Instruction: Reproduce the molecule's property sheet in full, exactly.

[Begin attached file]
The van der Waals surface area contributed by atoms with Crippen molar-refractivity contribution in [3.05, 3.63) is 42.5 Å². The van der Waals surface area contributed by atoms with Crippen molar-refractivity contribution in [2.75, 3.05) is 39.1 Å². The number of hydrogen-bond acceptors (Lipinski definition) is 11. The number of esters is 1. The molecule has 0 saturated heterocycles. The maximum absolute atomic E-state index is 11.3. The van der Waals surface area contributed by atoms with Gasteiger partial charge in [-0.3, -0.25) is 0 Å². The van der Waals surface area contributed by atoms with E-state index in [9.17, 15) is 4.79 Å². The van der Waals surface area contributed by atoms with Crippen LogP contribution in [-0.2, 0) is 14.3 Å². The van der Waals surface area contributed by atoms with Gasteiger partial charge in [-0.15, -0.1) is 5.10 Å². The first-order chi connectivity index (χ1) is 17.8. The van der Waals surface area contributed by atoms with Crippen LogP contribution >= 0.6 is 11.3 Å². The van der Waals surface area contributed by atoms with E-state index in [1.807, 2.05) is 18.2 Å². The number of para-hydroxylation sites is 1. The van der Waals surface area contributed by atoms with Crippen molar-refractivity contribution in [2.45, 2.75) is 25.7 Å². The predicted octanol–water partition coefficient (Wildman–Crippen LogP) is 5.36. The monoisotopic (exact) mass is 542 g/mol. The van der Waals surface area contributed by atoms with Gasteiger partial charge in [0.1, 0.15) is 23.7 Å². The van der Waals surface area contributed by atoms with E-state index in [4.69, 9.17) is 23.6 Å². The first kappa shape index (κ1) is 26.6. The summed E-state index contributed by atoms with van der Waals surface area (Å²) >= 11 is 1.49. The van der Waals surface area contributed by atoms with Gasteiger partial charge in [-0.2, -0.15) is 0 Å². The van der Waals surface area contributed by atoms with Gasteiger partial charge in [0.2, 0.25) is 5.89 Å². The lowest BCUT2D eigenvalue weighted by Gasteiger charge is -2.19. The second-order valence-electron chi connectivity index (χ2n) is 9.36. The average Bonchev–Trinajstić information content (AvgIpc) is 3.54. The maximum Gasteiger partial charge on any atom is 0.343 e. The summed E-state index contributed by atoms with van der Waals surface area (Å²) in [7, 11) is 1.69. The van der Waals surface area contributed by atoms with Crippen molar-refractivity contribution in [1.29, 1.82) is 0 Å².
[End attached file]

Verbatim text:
The van der Waals surface area contributed by atoms with Crippen molar-refractivity contribution in [3.05, 3.63) is 42.5 Å². The van der Waals surface area contributed by atoms with Crippen molar-refractivity contribution in [2.75, 3.05) is 39.1 Å². The number of hydrogen-bond acceptors (Lipinski definition) is 11. The number of esters is 1. The molecule has 0 saturated heterocycles. The maximum absolute atomic E-state index is 11.3. The van der Waals surface area contributed by atoms with Gasteiger partial charge in [-0.3, -0.25) is 0 Å². The van der Waals surface area contributed by atoms with E-state index in [9.17, 15) is 4.79 Å². The van der Waals surface area contributed by atoms with Crippen LogP contribution in [-0.2, 0) is 14.3 Å². The van der Waals surface area contributed by atoms with Gasteiger partial charge in [-0.15, -0.1) is 5.10 Å². The first-order chi connectivity index (χ1) is 17.8. The van der Waals surface area contributed by atoms with Crippen LogP contribution >= 0.6 is 11.3 Å². The van der Waals surface area contributed by atoms with E-state index in [1.807, 2.05) is 18.2 Å². The number of para-hydroxylation sites is 1. The van der Waals surface area contributed by atoms with Crippen molar-refractivity contribution in [2.45, 2.75) is 25.7 Å². The predicted octanol–water partition coefficient (Wildman–Crippen LogP) is 5.36. The monoisotopic (exact) mass is 542 g/mol. The van der Waals surface area contributed by atoms with Gasteiger partial charge in [0.1, 0.15) is 23.7 Å². The van der Waals surface area contributed by atoms with E-state index in [4.69, 9.17) is 23.6 Å². The first kappa shape index (κ1) is 26.6. The summed E-state index contributed by atoms with van der Waals surface area (Å²) >= 11 is 1.49. The van der Waals surface area contributed by atoms with Gasteiger partial charge in [-0.2, -0.15) is 0 Å². The van der Waals surface area contributed by atoms with Gasteiger partial charge in [0.2, 0.25) is 5.89 Å². The lowest BCUT2D eigenvalue weighted by Gasteiger charge is -2.19. The second-order valence-electron chi connectivity index (χ2n) is 9.36. The average Bonchev–Trinajstić information content (AvgIpc) is 3.54. The maximum Gasteiger partial charge on any atom is 0.343 e. The summed E-state index contributed by atoms with van der Waals surface area (Å²) in [7, 11) is 1.69. The van der Waals surface area contributed by atoms with Crippen molar-refractivity contribution in [1.29, 1.82) is 0 Å².